Intel woos China with nerfed Habana Gaudi2 AI chips

Not even Uncle Sam can stand between x86 titan and its profits

Intel has followed Nvidia's lead and will produce a modified version of its AI accelerator – specifically the Habana division's Guadi2 – for the Chinese market.

Chen Baoli, VP and GM of Intel's Datacenter and AI Group in China, announced the availability of the chips during a press conference in Beijing this week. Several Chinese server vendors – including Inspur, H3C, and xFusion – were also lined up to sell them.

“On July 11, Intel held an event for customers, partners, and local media in the China market," a spokesperson for the processor maker told us. "As part of the event program, Intel provided attendees with updates on our AI strategy, our unique portfolio of AI products and announced the availability of Gaudi2 for customers in China.

"The availability of Gaudi2 in China continues Intel’s nearly 40-year history of delivering innovative yet legally-compliant products to this key growth market.”

Introduced in spring 2022, Gaudi2 was designed to compete with Nvidia's A100 GPUs, which have been a popular choice for enterprises training large language models (LLMs). For those who don't recall, Intel bought Habana for $2 billion in late 2019. The Gaudi 2 processor itself is fabricated using a 7nm process node and features 24 tensor cores, 96GB of HBM2e memory, and 24 100GbE ports.

At least according to Intel's internal benchmarks, the accelerator boasted roughly twice the performance in the ResNet-50 image classification and BERT natural language processing model tests compared to Nvidia's A100. Despite this, Gaudi 2 hasn't enjoyed the widespread adoption that Nvidia's GPUs have. It probably didn't help that Nvidia's H100, announced a few months earlier, promised performance 6x that of the A100.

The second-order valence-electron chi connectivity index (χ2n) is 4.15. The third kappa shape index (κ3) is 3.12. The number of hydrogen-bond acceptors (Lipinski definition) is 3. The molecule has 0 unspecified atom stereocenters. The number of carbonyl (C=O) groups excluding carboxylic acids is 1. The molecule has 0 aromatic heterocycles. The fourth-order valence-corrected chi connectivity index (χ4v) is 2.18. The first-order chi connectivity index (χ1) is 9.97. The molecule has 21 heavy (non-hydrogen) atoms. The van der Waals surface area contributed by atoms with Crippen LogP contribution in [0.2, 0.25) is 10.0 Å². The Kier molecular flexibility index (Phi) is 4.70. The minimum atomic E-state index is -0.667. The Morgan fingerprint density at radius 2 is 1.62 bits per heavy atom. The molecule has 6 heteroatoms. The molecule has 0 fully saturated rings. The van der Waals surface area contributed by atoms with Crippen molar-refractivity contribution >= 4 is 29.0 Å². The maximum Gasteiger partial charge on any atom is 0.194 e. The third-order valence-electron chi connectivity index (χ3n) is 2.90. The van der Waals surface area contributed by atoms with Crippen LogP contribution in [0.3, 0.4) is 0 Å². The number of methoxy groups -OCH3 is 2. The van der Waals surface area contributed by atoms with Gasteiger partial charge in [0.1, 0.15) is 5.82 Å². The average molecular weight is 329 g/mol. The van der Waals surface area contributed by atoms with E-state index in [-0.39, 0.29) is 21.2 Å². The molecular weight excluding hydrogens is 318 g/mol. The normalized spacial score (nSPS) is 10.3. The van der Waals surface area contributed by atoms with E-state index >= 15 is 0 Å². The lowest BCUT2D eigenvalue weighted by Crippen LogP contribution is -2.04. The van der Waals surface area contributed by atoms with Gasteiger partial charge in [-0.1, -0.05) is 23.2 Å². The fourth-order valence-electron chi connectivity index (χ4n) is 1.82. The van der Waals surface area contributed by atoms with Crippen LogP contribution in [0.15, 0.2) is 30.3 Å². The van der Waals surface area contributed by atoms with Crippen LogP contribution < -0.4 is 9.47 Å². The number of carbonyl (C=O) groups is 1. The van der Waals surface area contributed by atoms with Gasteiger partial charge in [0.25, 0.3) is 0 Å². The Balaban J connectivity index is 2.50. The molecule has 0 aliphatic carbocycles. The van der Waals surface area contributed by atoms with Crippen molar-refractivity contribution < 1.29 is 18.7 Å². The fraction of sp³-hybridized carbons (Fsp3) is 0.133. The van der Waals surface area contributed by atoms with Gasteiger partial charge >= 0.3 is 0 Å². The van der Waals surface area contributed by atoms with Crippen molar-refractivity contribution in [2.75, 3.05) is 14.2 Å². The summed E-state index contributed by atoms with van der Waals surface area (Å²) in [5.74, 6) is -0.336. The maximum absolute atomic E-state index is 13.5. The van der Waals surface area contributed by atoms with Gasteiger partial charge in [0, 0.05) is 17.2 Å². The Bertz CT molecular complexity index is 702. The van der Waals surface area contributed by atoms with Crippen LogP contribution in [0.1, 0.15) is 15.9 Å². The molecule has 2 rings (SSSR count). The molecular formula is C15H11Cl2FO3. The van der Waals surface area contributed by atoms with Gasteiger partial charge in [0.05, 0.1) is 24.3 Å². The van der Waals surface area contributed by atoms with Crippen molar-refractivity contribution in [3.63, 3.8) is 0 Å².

Further complicating matters, US regulation on the export of AI accelerators, implemented in November, has made it difficult for Chinese companies to get their hands on GPUs and other chips used for LLMs and other machine learning applications.

Under the rules, chipmakers are barred from selling processors capable of greater than 600GB/sec of I/O bandwidth in China. The limit impacted many of the more popular GPUs used in AI and high-performance computing applications – including Nvidia's A100 and H100 as well as AMD's Instinct MI250X.

In the wake of the decision, Nvidia released a slower version of its A100, called the A800, with half the memory and about two thirds the bandwidth of the full-fat card. Since then, the acceleration specialist has also announced a China-safe version of its H100 – predictably enough dubbed the H800.

According to DigiTimes today, Intel's Gaudi 2 will also need to be nerfed to a degree before it can be sold in the Chinese market. However, it's not clear how the chip will need to change. As we understand it, the standard chip should already squeak by under the I/O limit. However, the US government has recently signaled that it may tighten restrictions on AI chip exports even further.

Having said that, this wouldn't be the first time Intel has reworked one of its chips for "other markets." In April we reported that Intel planned to launch a GPU Max SKU, called the 1450, with lower I/O bandwidth and support for either air- or liquid-cooled systems. The reduction in I/O bandwidth led us to believe Intel had the Middle Kingdom in its sights, though the chip shop stopped short of naming China as the target market. ®

This story was updated on July 13 to include a response from Intel.

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